The first stanza of “We Don’t Need A Map” is a furious, energetic, punk rock f*ck you, that kicks the audiences arse with a collision of styles and content. Shaun Tan’s “The Rabbits” (an incredible children’s novels that depicts Rabbits as an invading force to a native animal populated land) springs to mind, as Thornton uses metal toy avatars of Captain Cook and his ships as well as the natives, constantly intercut with the puppeteers to remind you of the filmmaker’s hand in creating these scenarios. This documentary feature was a reaction to the controversy that director Warwick Thornton (“Samson and Delilah”) ignited seven years ago when he described the Southern Cross symbol as the new Swastika. Thornton embraces and qualifies his statement but collates a collection of personalities and indigenous elders to weigh in on the topic.
The knee-jerk reaction, the opening chords of this stretched out cultural punk anthem, is to say fuck you to those who would begin to bother to fight. Thornton then takes a more mature examination of the origination of the Southern Cross as a symbol of identification for white Australia (the Eureka Stockade) and from those Nationalistic visions of the John Howard era. But somewhat aptly Briggs (rapper, actor Adam Briggs - hiphop group ‘A.B Original,’ and “Cleverman”) enters and discusses that despite whatever noble intentions one could have tattooing the Southern Cross on their body, prior to the Cronulla Riots, that symbol has now been co-opted by the racist white nationalist historical denier and Hansonists (Pauline Hanson). Like the Swastika before it, the bad guys own it. Thornton also casts his eye back to ‘Southern Cross’ branded windmills that peppered the Australian landscape and extracted the water from the ground and dried out natural underwater springs that indigenous people had used for thousands of years.
As an Australian from two threads of European migrants, I was struck like a lightning bolt with revelatory barbs of white Australia’s culturelessness; the problematic nationalism underpinned by a lack of acknowledgment and hostility. Australia, in principle is bankrupted. An outdoor prison camp on stolen land; we’re a culture that’s like the families in “Goodfellas” benefitting from leading lives of crime and despite the fact that we know we’re trafficking in stolen goods, we’re clawing to it like we originally owned it. It’s like we’re on the precipice of that daunting realisation constantly and the reaction is ignorance. The questions are asked, but Thornton doesn’t have the bandwidth to seek all the answers here.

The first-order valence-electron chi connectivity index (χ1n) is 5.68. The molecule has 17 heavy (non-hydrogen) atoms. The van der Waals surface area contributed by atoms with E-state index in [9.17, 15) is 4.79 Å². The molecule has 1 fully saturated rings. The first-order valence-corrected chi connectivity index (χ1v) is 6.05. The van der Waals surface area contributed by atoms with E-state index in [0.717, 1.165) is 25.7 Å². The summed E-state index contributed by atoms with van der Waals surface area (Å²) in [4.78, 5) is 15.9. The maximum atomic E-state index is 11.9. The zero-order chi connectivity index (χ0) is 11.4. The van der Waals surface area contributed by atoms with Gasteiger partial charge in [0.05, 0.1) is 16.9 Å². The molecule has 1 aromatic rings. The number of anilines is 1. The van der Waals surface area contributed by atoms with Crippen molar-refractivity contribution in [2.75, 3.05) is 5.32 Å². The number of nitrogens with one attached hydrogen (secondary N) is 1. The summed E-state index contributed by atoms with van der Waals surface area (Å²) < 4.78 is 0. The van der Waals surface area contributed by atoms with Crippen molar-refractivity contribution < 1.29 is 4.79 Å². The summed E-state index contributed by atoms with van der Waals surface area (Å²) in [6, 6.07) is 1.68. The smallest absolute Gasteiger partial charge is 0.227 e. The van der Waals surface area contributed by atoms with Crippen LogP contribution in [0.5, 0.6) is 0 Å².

The middle of the film sags as the reactionary voice begins to seek out some of the deeper explorations on offer. In that transition to the film’s conclusion you transition from a drag race to a traffic jam. Perhaps the more profound messages are to be found in the glimpses into mythology with Indigenous elders. These characters so deeply resonate with the lore, the passage to adulthood and the sacred meanings of the formation of stars to mythology and significant celebrations throughout indigenous life that they find it strange that we would attempt to ‘own’ that symbol by etching it on our skin. Even in sacred exercises, they disassemble their tokens of that image as to never purport to ownership. Thornton and other guests aren’t afraid to admit to the inclination of peoples of all colour to identify with symbols such as the Aboriginal flag; evidently the association short hand that demonstrate support or allegiance are somewhat universal.
The deeper analysis at the end of the film pays off the charged up beginnings. The documentary is going to be translated to NITV; one hopes that they cut it down significantly into a supercharged shorter cut (of an already short film mind you). Right now the message is strong but the delivery method is slightly watered down.
Dir. Warwick Thornton
Writers: Warwick Thornton and Brendan Fletcher